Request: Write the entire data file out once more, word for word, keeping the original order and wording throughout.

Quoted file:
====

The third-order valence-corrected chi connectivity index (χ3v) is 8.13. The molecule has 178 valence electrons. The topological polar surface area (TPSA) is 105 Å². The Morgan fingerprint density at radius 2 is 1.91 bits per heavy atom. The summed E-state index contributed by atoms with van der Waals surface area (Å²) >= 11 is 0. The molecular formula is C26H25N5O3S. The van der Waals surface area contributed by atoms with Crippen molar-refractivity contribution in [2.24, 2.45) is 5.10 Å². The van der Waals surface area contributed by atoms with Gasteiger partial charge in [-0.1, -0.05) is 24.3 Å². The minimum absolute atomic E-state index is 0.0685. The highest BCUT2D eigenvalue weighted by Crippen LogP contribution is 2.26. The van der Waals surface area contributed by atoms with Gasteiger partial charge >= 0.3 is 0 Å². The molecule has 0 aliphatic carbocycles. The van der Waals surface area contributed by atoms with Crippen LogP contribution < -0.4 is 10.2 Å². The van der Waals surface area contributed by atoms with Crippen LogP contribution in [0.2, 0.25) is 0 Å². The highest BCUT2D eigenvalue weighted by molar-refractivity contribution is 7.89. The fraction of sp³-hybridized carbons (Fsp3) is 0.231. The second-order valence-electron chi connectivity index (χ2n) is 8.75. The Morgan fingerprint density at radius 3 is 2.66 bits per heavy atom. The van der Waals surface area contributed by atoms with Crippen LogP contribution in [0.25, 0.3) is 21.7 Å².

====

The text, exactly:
The third-order valence-corrected chi connectivity index (χ3v) is 8.13. The molecule has 178 valence electrons. The topological polar surface area (TPSA) is 105 Å². The Morgan fingerprint density at radius 2 is 1.91 bits per heavy atom. The summed E-state index contributed by atoms with van der Waals surface area (Å²) >= 11 is 0. The molecular formula is C26H25N5O3S. The van der Waals surface area contributed by atoms with Crippen molar-refractivity contribution in [2.24, 2.45) is 5.10 Å². The van der Waals surface area contributed by atoms with Gasteiger partial charge in [-0.1, -0.05) is 24.3 Å². The minimum absolute atomic E-state index is 0.0685. The highest BCUT2D eigenvalue weighted by Crippen LogP contribution is 2.26. The van der Waals surface area contributed by atoms with Gasteiger partial charge >= 0.3 is 0 Å². The molecule has 0 aliphatic carbocycles. The van der Waals surface area contributed by atoms with Crippen LogP contribution < -0.4 is 10.2 Å². The van der Waals surface area contributed by atoms with Crippen LogP contribution in [0.2, 0.25) is 0 Å². The highest BCUT2D eigenvalue weighted by molar-refractivity contribution is 7.89. The fraction of sp³-hybridized carbons (Fsp3) is 0.231. The second-order valence-electron chi connectivity index (χ2n) is 8.75. The Morgan fingerprint density at radius 3 is 2.66 bits per heavy atom. The van der Waals surface area contributed by atoms with Crippen LogP contribution in [0.25, 0.3) is 21.7 Å².